New York. West Side Highway
Starting in the late 1920s, New York adapted to the fast growing automobile use: with the white middle-class moving to live in the suburbs, new highways were carved through the working-class minority neighbourhoods to allow fast access to downtown job, shops and entertainment.
The West Side Highway was one of the first elevated highways mostly built between 1927 and 1931 along the Hudson piers on the west side of Manhattan, connecting with the city’s dense highway network and circling the entire island. Until 1973, when it collapsed by lack of maintenance, West Side Highway carried a very high volume of traffic, between 140,000 and 110, 000, blighting the deprived neighbourhoods. Following the accident, the 8-km long expressway viaduct had to be closed to traffic: engineers were baffled, as part of the traffic just disappeared.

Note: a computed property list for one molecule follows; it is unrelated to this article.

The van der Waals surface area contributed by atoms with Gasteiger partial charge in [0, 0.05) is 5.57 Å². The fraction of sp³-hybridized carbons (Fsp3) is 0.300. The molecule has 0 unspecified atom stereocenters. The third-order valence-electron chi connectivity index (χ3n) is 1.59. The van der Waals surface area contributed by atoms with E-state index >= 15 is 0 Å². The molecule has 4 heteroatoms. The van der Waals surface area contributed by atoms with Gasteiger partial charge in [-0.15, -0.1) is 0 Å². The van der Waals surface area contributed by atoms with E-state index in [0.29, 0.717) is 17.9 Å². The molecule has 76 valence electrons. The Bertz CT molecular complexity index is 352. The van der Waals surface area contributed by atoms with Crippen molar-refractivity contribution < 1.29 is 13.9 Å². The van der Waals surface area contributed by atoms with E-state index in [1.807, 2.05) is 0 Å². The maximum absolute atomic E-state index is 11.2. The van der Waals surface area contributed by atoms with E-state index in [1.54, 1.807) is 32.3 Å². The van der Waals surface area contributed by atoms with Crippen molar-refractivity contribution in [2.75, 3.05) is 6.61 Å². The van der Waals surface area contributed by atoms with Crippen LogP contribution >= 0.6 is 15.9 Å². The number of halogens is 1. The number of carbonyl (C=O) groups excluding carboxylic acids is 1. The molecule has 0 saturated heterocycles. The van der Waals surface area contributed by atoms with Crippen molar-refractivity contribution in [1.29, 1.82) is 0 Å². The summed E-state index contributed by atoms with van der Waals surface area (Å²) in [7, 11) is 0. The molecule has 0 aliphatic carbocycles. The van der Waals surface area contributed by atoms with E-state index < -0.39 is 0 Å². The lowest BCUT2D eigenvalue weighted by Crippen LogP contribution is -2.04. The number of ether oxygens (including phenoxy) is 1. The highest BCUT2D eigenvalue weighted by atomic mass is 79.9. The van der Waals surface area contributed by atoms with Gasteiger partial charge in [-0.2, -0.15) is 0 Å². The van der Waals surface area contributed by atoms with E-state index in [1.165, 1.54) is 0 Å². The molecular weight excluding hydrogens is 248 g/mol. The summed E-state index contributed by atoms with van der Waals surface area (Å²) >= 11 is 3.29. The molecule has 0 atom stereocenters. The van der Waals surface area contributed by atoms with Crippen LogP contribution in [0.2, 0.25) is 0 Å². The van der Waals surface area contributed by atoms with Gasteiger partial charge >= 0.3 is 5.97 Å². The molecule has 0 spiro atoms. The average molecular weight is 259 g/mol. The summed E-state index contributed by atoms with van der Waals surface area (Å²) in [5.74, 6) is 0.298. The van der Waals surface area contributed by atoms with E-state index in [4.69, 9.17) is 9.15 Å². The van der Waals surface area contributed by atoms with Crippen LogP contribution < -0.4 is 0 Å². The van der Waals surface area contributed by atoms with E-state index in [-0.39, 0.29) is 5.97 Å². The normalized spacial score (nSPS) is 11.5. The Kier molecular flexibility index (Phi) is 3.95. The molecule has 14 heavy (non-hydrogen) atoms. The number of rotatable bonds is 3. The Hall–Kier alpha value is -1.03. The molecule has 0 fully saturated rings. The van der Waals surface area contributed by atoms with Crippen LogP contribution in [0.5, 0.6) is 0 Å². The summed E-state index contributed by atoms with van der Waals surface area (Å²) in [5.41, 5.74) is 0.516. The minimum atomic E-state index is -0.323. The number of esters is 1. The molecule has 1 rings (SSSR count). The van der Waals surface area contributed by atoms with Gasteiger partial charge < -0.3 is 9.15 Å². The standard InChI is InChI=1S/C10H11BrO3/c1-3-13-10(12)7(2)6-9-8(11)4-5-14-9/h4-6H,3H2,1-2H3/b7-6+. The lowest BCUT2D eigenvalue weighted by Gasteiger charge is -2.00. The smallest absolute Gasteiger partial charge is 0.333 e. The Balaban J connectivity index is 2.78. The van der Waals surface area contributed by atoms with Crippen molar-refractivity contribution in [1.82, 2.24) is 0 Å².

After thirty years of standstill, alternative highway projects, court-cases, and redevelopment work, a new finally at-grade 6- to 8-lane boulevard replaced the West Side Highway in 2001. Traffic volumes have been reduced by a third to around 80,000 vehicles per day, traffic speeds and accidents have reduced, and the new street reconnects the city with the Hudson River and the Hudson Riverfront Park. Pedestrian and bicycle mobility (5-6,000 bikes per day) has dramatically increased. And the area is currently being entirely regenerated, with developers and big names in architecture jostling to build housing in areas formerly devalued by the expressway.
The West Side project demonstrates how a new urban avenue can successfully replace a highway with high traffic volumes, while improving overall mobility and continuing to play an essential role in the functioning of the metropolitan region.
This study is linked to the following themes :
International | Urban planning
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